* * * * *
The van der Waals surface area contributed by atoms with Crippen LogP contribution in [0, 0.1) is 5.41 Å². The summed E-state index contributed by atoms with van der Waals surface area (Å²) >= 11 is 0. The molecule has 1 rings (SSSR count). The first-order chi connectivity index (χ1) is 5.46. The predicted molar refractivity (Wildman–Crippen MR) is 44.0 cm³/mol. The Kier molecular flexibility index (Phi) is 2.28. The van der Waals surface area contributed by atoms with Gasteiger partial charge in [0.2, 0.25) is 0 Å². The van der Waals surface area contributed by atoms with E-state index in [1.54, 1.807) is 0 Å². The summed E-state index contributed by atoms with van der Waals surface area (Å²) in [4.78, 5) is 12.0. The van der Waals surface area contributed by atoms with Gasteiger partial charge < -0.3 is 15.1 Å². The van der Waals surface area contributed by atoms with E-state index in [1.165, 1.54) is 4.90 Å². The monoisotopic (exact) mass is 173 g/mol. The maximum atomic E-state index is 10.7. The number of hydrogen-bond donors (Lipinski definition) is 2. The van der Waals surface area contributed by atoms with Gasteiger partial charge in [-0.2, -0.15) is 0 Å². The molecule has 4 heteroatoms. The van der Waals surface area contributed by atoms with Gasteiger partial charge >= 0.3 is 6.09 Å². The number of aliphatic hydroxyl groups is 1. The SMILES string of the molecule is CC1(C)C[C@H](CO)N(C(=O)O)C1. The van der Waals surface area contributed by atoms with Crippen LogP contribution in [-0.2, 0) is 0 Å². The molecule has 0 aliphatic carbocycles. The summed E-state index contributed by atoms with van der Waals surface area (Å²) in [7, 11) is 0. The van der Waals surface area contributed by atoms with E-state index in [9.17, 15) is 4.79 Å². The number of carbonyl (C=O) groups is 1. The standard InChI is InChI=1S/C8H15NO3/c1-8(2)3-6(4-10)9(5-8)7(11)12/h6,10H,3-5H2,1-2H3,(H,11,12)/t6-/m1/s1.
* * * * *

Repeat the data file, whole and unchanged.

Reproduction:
The van der Waals surface area contributed by atoms with Crippen LogP contribution in [0, 0.1) is 5.41 Å². The summed E-state index contributed by atoms with van der Waals surface area (Å²) >= 11 is 0. The molecule has 1 rings (SSSR count). The first-order chi connectivity index (χ1) is 5.46. The predicted molar refractivity (Wildman–Crippen MR) is 44.0 cm³/mol. The Kier molecular flexibility index (Phi) is 2.28. The van der Waals surface area contributed by atoms with Gasteiger partial charge in [0.2, 0.25) is 0 Å². The van der Waals surface area contributed by atoms with E-state index in [1.54, 1.807) is 0 Å². The summed E-state index contributed by atoms with van der Waals surface area (Å²) in [4.78, 5) is 12.0. The van der Waals surface area contributed by atoms with Gasteiger partial charge < -0.3 is 15.1 Å². The van der Waals surface area contributed by atoms with E-state index in [1.165, 1.54) is 4.90 Å². The monoisotopic (exact) mass is 173 g/mol. The maximum atomic E-state index is 10.7. The number of hydrogen-bond donors (Lipinski definition) is 2. The van der Waals surface area contributed by atoms with Gasteiger partial charge in [-0.2, -0.15) is 0 Å². The molecule has 4 heteroatoms. The van der Waals surface area contributed by atoms with Gasteiger partial charge >= 0.3 is 6.09 Å². The number of aliphatic hydroxyl groups is 1. The SMILES string of the molecule is CC1(C)C[C@H](CO)N(C(=O)O)C1. The van der Waals surface area contributed by atoms with Crippen LogP contribution in [-0.2, 0) is 0 Å². The molecule has 0 aliphatic carbocycles. The summed E-state index contributed by atoms with van der Waals surface area (Å²) in [7, 11) is 0. The van der Waals surface area contributed by atoms with E-state index in [9.17, 15) is 4.79 Å². The number of carbonyl (C=O) groups is 1. The standard InChI is InChI=1S/C8H15NO3/c1-8(2)3-6(4-10)9(5-8)7(11)12/h6,10H,3-5H2,1-2H3,(H,11,12)/t6-/m1/s1.